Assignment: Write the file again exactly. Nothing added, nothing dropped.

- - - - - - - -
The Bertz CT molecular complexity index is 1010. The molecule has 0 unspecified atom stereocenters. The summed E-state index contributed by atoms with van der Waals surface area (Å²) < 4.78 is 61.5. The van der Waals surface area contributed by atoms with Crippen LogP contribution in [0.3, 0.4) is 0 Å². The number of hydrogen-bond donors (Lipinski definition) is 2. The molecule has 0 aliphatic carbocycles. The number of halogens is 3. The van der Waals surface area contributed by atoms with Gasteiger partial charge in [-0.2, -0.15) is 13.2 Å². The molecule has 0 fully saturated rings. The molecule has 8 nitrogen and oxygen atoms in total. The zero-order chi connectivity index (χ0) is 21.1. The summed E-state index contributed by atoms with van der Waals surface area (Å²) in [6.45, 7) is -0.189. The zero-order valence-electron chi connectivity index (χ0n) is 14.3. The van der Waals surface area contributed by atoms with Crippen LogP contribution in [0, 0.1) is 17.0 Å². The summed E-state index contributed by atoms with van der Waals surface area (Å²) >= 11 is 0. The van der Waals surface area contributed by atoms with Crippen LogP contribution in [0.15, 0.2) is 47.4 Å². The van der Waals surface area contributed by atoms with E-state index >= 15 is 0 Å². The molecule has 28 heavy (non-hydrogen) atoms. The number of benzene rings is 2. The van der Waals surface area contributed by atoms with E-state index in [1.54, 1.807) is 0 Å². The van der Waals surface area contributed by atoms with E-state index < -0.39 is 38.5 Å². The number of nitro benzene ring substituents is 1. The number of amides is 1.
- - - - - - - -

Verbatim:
The Bertz CT molecular complexity index is 1010. The molecule has 0 unspecified atom stereocenters. The summed E-state index contributed by atoms with van der Waals surface area (Å²) < 4.78 is 61.5. The van der Waals surface area contributed by atoms with Crippen LogP contribution in [0.3, 0.4) is 0 Å². The number of hydrogen-bond donors (Lipinski definition) is 2. The molecule has 0 aliphatic carbocycles. The number of halogens is 3. The van der Waals surface area contributed by atoms with Gasteiger partial charge in [-0.2, -0.15) is 13.2 Å². The molecule has 0 fully saturated rings. The molecule has 8 nitrogen and oxygen atoms in total. The zero-order chi connectivity index (χ0) is 21.1. The summed E-state index contributed by atoms with van der Waals surface area (Å²) in [6.45, 7) is -0.189. The zero-order valence-electron chi connectivity index (χ0n) is 14.3. The van der Waals surface area contributed by atoms with Crippen LogP contribution in [0, 0.1) is 17.0 Å². The summed E-state index contributed by atoms with van der Waals surface area (Å²) >= 11 is 0. The van der Waals surface area contributed by atoms with Crippen LogP contribution in [0.15, 0.2) is 47.4 Å². The van der Waals surface area contributed by atoms with E-state index >= 15 is 0 Å². The molecule has 28 heavy (non-hydrogen) atoms. The number of benzene rings is 2. The van der Waals surface area contributed by atoms with E-state index in [1.54, 1.807) is 0 Å². The van der Waals surface area contributed by atoms with E-state index < -0.39 is 38.5 Å². The number of nitro benzene ring substituents is 1. The number of amides is 1.